1. Section Editor(s): Hess, Cathy Thomas BSN, RN, CWOCN

Article Content


A new coverage decision by the Centers for Medicare and Medicaid Services (CMS) includes foot exams for Medicare beneficiaries with diabetes and peripheral neuropathy. The new guideline will allow Medicare beneficiaries with diabetes and peripheral neuropathy with loss of protective sensation due to diabetes to receive foot care exams every 6 months.


Interestingly, a survey conducted by the American Podiatric Medical Association (APMA) at about the same time as the CMS coverage decision was announced found that 87% of respondents had never had their feet examined as part of a routine physical examination. Another 8% said their physicians sometimes examined their feet, and 6% said their physicians always examined their feet. The survey was posted at the APMA Web site,, on September 21, 2001; as of November 14, 820 people had participated in the poll.



The use of pressure-relieving bedding to prevent pressure ulcers ranks as one of the top 11 safety practices identified by the Agency for Healthcare Research and Quality (AHRQ) in its report, "Making Health Care Safer. A Critical Analysis of Patient Safety Practices." The report ranks 73 risk-reduction measures to improve patient safety that are backed by comprehensive evidence-based reviews; it also presents a number of promising items that need further research.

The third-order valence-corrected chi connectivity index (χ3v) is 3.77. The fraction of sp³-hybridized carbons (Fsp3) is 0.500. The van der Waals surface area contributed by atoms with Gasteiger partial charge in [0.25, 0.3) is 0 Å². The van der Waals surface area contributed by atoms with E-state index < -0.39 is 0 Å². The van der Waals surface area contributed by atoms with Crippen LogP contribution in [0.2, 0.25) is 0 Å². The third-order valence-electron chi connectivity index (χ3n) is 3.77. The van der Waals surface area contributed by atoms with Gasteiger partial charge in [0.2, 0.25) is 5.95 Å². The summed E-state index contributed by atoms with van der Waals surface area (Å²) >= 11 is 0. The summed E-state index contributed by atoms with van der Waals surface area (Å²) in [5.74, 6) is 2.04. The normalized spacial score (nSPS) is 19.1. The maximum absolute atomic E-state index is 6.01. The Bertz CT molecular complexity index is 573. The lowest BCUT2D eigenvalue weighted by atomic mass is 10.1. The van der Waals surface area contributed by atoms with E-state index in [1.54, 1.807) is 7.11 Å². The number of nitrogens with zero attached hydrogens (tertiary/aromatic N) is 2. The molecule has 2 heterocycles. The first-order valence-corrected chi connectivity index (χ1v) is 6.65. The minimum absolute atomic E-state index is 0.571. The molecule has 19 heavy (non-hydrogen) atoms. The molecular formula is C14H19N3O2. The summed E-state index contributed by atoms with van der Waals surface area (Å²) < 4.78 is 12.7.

Patient safety has become a major concern since the 1999 publication of the institute of Medicine's To Err is Human: Building a Safer Health System. AHRQ's report states that improving patient safety often involves the coordinated effort of multiple members of the health care team, who may adopt strategies from outside health care. The AHRQ designed the report as the first step toward what director John Eisenberg, MD, calls "evidence-based management."



The National Pressure Ulcer Advisory Panel (NPUAP), Reston, VA, has established a task force to review the issue of purple pressure ulcers. These lesions are often described as Stage I pressure ulcers under current NPUAP definitions but may involve deep tissue damage that can rapidly progress to deep Stage II to IV pressure ulcers. The specific aims of the task force are to determine the state of knowledge with respect to understanding the epidemiology, natural history, evaluation, and treatment of pressure-related tissue damage under intact skin; identify potential methods that might be utilized to improve the diagnosis of minor versus more extensive tissue damage under intact skin; and recommend opportunities for future research regarding these lesions.